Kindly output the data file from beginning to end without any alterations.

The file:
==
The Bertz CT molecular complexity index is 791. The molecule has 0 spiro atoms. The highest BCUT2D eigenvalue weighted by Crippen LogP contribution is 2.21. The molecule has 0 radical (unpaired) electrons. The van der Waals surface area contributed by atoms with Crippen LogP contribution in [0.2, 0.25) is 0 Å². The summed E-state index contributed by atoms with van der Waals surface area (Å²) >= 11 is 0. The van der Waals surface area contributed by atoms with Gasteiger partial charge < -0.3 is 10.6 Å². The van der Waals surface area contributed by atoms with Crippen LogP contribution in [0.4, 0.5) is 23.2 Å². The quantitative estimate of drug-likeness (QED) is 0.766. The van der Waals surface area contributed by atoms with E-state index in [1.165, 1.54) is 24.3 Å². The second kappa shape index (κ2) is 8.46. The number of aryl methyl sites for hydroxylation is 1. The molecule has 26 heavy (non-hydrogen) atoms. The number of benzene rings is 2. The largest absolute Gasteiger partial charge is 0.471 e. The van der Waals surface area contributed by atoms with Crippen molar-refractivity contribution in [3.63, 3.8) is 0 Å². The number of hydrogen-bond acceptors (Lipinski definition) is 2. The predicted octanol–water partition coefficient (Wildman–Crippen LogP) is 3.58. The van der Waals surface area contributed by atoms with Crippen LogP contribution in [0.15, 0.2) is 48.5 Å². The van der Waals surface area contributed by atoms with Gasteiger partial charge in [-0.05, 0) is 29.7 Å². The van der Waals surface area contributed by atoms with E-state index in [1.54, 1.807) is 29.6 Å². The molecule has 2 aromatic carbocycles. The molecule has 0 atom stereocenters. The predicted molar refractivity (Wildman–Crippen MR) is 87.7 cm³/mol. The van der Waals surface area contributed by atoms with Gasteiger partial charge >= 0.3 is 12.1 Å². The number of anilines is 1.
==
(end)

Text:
The Bertz CT molecular complexity index is 791. The molecule has 0 spiro atoms. The highest BCUT2D eigenvalue weighted by Crippen LogP contribution is 2.21. The molecule has 0 radical (unpaired) electrons. The van der Waals surface area contributed by atoms with Crippen LogP contribution in [0.2, 0.25) is 0 Å². The summed E-state index contributed by atoms with van der Waals surface area (Å²) >= 11 is 0. The van der Waals surface area contributed by atoms with Gasteiger partial charge < -0.3 is 10.6 Å². The van der Waals surface area contributed by atoms with Crippen LogP contribution in [0.4, 0.5) is 23.2 Å². The quantitative estimate of drug-likeness (QED) is 0.766. The van der Waals surface area contributed by atoms with E-state index in [1.165, 1.54) is 24.3 Å². The second kappa shape index (κ2) is 8.46. The number of aryl methyl sites for hydroxylation is 1. The molecule has 26 heavy (non-hydrogen) atoms. The number of benzene rings is 2. The largest absolute Gasteiger partial charge is 0.471 e. The van der Waals surface area contributed by atoms with Crippen molar-refractivity contribution in [3.63, 3.8) is 0 Å². The number of hydrogen-bond acceptors (Lipinski definition) is 2. The predicted octanol–water partition coefficient (Wildman–Crippen LogP) is 3.58. The van der Waals surface area contributed by atoms with Crippen LogP contribution in [0.15, 0.2) is 48.5 Å². The van der Waals surface area contributed by atoms with Gasteiger partial charge in [-0.05, 0) is 29.7 Å². The van der Waals surface area contributed by atoms with E-state index in [1.54, 1.807) is 29.6 Å². The molecule has 2 aromatic carbocycles. The molecule has 0 atom stereocenters. The predicted molar refractivity (Wildman–Crippen MR) is 87.7 cm³/mol. The van der Waals surface area contributed by atoms with Gasteiger partial charge >= 0.3 is 12.1 Å². The number of anilines is 1.